MMSI Group Usage

Re: Mail Call, The Port Hole Fall 2012 Tom O’Flaherty has put forth an interesting set of questions related to MMSI group usage and both Norm Dyck (Maritime Radio Course Director) and I have been scratching our heads over them. However, here are our answers to Tom’s queries:

Tom asks: “Let’s assume that a group gets a group number. And all the members put this number in their radios. I realize that one member must be authorized to apply for the number. Now suppose that a member wishes to make an announcement to the group. Presumably they pick a working channel, access the group MMSI number stored in their radio, and send this out. Again I presume that all members within range and with radios ON will hear a ringing tone. Is this the same tone as for an individual calling? “

Tony replies: Since I’m not aware of any standards with respect to audible signalling tones, I believe you’ll find that tone composition varies amongst manufacturers. One would hope that the tone signalling of an incoming group call would differ from an individual call but this will only be known after placing a few group calls with your own radio.

Tom asks: “Each group member may (or may not) see from their display that it is the group number, and maybe group name calling. If each of the members hit their transmit buttons, does their radio flip to the selected working channel? Most important, would they say anything? If so, would the initial sender be swamped with acknowledgements and comments? What would be the protocol for each member of a group who hears the call? At what point would the caller assume that most members in range had “answered” and the caller could now make an announcement?”

Tony replies: The group caller selects a working frequency and as soon as a called party answers by hitting their transmit button they should be automatically using that working frequency though, again, the method of responding may vary by manufacturer. With regard to the original caller being swamped by responses, think of this as a telephone-type conference call in which the caller usually establishes the protocol. It is possible that two call recipients may reply at the same time but this will be the exception rather than the rule. Once all parties have acknowledged the call then the original caller should submit to a kind of roll call in which he or she addresses each party, either by personal name or vessel name, and the recipients “take turns” in replying. It is important to understand that, amongst recreational boaters, the use of Channel 70 and the application of MMSI numbers for group calling is still largely unexploited. I would encourage Squadrons, yacht clubs and cruise participants to set up a group calling program in advance of embarking on a cruise. Try it out. And please come back to me with your comments so that they may be shared with other boaters!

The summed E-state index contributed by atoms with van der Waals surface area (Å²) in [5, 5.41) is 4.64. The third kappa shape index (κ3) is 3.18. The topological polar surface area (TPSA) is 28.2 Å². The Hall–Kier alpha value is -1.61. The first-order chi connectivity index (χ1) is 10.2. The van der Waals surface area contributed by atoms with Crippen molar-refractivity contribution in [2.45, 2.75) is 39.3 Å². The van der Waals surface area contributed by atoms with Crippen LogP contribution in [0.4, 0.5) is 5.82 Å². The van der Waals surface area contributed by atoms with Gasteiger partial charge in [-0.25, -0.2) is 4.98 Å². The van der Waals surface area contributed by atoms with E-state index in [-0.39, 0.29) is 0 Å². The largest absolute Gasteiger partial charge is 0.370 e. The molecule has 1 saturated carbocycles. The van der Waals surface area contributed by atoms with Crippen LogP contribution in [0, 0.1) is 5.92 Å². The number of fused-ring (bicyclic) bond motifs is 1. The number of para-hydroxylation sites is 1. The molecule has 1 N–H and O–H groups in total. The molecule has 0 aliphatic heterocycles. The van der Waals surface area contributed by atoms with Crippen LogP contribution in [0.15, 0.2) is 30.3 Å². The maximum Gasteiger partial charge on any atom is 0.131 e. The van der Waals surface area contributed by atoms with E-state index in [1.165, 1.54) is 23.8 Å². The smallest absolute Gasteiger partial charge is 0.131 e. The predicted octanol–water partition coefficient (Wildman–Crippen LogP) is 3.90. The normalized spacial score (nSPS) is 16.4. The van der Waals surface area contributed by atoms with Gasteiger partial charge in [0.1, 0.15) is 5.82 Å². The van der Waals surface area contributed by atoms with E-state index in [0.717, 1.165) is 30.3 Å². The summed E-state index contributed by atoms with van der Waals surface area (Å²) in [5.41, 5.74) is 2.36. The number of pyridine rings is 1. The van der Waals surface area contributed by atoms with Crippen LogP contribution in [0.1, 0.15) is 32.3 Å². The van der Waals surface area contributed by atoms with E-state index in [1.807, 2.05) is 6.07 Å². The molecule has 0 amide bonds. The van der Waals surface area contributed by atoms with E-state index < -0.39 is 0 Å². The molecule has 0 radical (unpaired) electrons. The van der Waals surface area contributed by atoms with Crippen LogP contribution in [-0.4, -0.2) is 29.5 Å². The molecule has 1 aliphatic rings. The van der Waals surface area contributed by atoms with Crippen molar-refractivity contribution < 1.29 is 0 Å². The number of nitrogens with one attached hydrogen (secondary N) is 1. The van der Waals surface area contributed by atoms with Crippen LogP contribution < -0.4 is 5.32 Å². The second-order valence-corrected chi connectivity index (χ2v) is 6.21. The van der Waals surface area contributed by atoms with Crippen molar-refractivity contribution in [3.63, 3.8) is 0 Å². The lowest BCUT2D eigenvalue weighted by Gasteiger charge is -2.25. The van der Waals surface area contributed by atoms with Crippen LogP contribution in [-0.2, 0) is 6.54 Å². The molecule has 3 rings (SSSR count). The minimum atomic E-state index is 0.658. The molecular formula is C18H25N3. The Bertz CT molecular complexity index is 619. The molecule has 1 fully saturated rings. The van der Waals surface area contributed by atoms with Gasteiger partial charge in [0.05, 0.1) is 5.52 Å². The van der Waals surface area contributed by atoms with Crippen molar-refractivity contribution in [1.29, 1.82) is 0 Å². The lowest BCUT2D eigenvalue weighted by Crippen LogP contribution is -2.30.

P/C/C Tony Gardiner, SN Norvan Squadron Pacific Mainland District

3 thoughts on “MMSI Group Usage

  1. As I have two DSC-capable radios (Icom IC422 and 604) on my boat, I did some tests today:

    The Distress Alert (not personally tested today, but previously heard) is the two-tone radiotelephone alarm signal,and loud!

    The alert sound for all other calls (individual, group, position request, etc.) is a somewhat less annoying “beep-beep”.

    On the 604 (Class D), I see “Group call from “. On the 422 (SC-101), I just see “GRP CALL”

    On the 422, I press “DSC” a couple of times, to cancel the beeps, and transmit the acknowledgement, then both radios change channels. On the 604, I press “CLR” to silence the beeps, then “enter” a couple of times to acknowledge the call and change channels.

    Pressing Transmit on either radio will cancel the DSC operation, and transmit on the whatever channel the radio was on before the DSC call.

    Since the radio originating the group call doesn’t know how many radios are likely to respond, it will switch channels in response to the first acknwoledgement.

  2. Perhaps we need to establish a group ‘conference call’ set of procedures. For instance, as all radios called will have switched to the caller’s desired channel, check-in might proceed alphabetically- as each boat or person more or less chimes in, in that order. Round robin responses would follow the same pattern to ease the over-dubbing possible. Each squadron group could establish its own protocols ahead of time.

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